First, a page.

Located slightly to the northern end of the new town -- a short walk from Maeyom Palace -- this attractive wat was constructed by a group of migrant Tai Yai, or Shan, teak workers in the early 20th century and is regarded as one of the best examples of its kind remaining in Thailand.
The main hall is in a very classic Shan style: all in teak, raised on stilts with a three-tiered roof and simple decoration. The grassy setting with mature trees is very agreeable. Check out the central Buddha image, again in a Shan style, which is apparently made out of gilded bamboo. On the left as you enter the compound is an older looking – though we’re not sure of its date – brick chedi recalling for instance one of the stupas you’ll see at Inle Lake’s Shan Bagan, In Dein. It's not comparable with, say, the spectacular Shan-style temples of Mae Hong Son, but well worth a peek if you’re in the vicinity. Note the interesting little amulet market by the entrance gate.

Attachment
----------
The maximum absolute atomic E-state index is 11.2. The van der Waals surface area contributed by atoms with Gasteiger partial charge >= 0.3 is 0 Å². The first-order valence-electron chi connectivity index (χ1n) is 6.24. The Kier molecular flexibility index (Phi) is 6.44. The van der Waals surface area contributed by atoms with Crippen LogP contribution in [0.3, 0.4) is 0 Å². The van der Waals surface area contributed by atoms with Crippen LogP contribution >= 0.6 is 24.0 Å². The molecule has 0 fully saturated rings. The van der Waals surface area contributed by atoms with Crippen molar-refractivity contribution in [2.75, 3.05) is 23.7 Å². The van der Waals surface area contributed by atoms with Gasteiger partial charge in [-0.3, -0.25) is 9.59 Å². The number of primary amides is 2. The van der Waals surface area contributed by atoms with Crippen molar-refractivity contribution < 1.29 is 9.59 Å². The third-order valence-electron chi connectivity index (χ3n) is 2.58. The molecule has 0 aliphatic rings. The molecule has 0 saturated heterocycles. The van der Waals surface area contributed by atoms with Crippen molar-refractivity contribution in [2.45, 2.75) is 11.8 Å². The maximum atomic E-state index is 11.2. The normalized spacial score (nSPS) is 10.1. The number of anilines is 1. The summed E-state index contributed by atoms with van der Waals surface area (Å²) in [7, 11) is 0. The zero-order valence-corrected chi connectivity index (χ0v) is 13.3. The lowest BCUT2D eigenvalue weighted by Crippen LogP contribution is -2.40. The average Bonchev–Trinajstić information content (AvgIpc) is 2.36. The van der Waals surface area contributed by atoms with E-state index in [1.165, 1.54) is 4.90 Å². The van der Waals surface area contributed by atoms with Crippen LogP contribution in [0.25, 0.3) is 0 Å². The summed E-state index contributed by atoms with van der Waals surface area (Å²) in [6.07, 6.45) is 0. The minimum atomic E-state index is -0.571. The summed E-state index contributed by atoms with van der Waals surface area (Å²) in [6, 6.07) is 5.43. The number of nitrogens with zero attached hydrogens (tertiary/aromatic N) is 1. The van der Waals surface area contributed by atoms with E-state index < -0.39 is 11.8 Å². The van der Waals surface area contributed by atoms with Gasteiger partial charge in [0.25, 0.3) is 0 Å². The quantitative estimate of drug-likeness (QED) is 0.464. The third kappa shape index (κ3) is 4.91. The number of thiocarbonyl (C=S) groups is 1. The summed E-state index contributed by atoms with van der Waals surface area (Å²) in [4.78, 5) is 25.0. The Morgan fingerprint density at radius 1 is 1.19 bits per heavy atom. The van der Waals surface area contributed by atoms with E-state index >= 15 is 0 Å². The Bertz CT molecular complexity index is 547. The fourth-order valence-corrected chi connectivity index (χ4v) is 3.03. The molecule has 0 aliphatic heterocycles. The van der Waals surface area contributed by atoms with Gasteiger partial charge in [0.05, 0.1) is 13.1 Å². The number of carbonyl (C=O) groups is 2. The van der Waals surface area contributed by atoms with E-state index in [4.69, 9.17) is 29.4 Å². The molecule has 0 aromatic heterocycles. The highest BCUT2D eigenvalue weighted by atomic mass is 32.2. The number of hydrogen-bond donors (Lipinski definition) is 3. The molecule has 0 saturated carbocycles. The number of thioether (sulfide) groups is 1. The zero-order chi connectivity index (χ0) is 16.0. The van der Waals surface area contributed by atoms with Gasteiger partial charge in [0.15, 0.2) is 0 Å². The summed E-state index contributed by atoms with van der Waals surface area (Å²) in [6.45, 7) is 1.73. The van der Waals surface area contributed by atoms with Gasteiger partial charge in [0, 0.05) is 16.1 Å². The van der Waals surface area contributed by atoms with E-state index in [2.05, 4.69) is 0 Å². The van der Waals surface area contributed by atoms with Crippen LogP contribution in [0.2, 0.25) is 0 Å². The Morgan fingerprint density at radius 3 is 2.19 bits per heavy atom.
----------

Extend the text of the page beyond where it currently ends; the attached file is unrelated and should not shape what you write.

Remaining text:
How to get there
The temple is about a 10-15 minute walk from the centre of town.
By Mark Ord.
Last updated on 24th February, 2016.
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